Useful Information for Business Owners

What is a Waiver?

With regard to insurance, to "waive" something is to intentionally give up some right or interest. Waivers are frequently used to benefit the person or organization that asks you to sign one. A popular reason for using a waiver is to avoid the legal consequences of sponsoring an activity or event such as the following:

  • school or community league sports
  • church related sports groups
  • intramural sports
  • sports clinics
  • field days
  • bicycle races
  • sky-diving classes
  • motorcycle training
  • horse riding
  • school, church or other association field trips
  • aerobics/exercise classes

 What Happened to Permission Slips?

The use of permission slips has decreased along with the willingness to assume responsibility for a given activity. Permission slips are ineffective when faced with a threat of a lawsuit. Therefore, activity sponsors and participants experienced the following type of forms evolution:

1.       Permission slips allowing participation in an activity or event

2.       Permission slips including authority to act in emergencies (but the sponsor may still be accountable for its action)

3.       Permission slips waiving any right to sue sponsors for emergency actions

4.       Waivers barring lawsuits involving accidents arising from both routine and emergency aspects of an activity

5.       Waivers barring lawsuits involving accidents arising from all aspects of an activity and including the participant's agreeing to assume the sponsor's legal responsibility for the event.



Better Waived Than Sorry?


Sometimes, waivers are like advertising...they're only effective when you believe in them. For instance, the person signing the waiver may add a comment that he or she has only signed the waiver as a formality, or under duress or protest. Often there are flaws connected with the waiver, such as incorrect or even illegal wording. For instance, a parent is required to sign a waiver for possible injuries to a child but local or state law forbids a parent to waive a minor's rights. Another example is when state law may hold someone liable for certain acts, regardless of any waiver or agreement. There are other issues that may affect the enforceability of waivers such as:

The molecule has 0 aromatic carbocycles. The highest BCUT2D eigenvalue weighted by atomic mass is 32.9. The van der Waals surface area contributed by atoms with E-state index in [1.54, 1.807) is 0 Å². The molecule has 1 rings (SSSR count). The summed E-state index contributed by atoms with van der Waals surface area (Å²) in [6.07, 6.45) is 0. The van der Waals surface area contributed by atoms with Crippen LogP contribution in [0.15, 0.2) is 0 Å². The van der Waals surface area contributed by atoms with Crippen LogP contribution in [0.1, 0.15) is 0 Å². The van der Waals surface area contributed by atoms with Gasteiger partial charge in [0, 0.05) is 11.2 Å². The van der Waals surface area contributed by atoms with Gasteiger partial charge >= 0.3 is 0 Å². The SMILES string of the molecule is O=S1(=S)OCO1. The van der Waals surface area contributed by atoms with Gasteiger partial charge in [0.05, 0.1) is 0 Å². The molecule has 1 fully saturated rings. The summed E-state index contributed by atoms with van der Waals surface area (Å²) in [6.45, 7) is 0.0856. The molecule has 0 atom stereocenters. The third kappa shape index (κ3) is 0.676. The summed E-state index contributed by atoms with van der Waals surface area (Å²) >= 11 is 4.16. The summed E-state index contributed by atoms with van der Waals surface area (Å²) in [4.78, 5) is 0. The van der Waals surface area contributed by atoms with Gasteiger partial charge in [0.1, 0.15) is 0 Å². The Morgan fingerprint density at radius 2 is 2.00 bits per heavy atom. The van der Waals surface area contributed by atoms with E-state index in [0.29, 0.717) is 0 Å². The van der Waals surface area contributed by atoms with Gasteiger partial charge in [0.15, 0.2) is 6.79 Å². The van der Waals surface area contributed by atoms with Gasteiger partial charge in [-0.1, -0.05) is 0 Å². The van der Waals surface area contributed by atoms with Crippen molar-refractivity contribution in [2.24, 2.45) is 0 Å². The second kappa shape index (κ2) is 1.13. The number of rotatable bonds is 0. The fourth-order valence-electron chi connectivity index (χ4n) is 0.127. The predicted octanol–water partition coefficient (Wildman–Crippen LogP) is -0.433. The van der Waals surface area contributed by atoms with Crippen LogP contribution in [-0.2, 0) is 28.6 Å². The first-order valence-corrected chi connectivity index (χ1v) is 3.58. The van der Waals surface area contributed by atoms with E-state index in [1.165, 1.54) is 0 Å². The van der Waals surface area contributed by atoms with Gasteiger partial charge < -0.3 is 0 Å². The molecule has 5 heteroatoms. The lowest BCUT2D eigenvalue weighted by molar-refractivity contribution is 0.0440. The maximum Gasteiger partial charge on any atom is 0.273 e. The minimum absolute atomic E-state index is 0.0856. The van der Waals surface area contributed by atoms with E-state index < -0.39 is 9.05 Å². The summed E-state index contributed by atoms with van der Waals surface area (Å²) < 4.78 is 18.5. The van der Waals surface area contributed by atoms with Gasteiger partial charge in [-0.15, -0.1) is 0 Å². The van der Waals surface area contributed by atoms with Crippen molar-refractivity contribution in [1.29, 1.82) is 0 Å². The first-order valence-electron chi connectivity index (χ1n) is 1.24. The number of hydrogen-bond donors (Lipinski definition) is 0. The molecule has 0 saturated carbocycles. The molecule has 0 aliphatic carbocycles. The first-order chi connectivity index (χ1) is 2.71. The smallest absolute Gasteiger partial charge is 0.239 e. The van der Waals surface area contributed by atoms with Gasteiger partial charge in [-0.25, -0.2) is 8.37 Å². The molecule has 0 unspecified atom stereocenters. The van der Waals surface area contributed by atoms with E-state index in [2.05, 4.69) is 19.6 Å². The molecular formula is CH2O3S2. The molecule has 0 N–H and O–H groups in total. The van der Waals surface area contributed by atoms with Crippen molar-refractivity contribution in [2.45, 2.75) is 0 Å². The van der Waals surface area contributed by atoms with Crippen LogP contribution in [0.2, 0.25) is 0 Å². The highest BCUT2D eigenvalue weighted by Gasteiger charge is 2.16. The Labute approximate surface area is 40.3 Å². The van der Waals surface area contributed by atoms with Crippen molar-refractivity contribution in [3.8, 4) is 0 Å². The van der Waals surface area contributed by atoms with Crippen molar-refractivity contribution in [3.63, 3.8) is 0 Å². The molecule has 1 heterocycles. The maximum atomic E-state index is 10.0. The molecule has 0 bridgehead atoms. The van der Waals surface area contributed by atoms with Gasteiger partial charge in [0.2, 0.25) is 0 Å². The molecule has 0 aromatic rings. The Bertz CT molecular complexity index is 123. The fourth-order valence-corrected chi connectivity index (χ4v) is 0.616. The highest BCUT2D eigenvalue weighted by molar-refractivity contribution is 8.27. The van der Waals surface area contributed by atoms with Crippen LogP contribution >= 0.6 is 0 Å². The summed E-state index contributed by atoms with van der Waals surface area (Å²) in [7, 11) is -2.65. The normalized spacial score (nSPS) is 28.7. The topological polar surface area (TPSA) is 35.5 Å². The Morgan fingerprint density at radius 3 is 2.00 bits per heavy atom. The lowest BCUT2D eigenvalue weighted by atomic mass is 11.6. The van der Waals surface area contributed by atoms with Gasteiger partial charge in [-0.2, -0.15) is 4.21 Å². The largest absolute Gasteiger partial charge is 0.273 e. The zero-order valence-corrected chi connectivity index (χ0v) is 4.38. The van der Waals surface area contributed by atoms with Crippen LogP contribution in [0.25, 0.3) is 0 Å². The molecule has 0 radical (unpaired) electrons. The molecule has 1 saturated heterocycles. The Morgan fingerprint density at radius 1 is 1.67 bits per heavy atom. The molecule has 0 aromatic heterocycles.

• who is sponsoring the activity (profit or non-profit organization)
  • the age of the persons being required to waive their rights (minors, adults, seniors)
  • the nature of the activity (short trip to museum or horseback riding)
  • the ability of the person waiving their rights to understand their actions
  • the details surrounding any injury
  • whether the parties affected by the waiver benefit equally from its use (for instance, a dangerous team-building exercise where an employee is required to participate or face termination)
  • the qualifications of the staff holding the event

Read Before Waiving

Waivers are sometimes unavoidable, unless you choose to skip the event or activity. Other times, waivers are used when they are unnecessary. Regardless the situation, it is important to take the time to read and understand a waiver before signing. It may even make sense to get competent, legal advice. Perhaps you can't avoid assuming some risk or giving up your rights, but at the minimum, read before you sign so that you understand any consequences.

If you need further advice on insuring this exposure - please call our office at 410-833-7666 / 800-564-0169


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Rosenkilde & Associates | 11350 McCormick Road, Hunt Valley, MD 21031

Posted 11:44 AM

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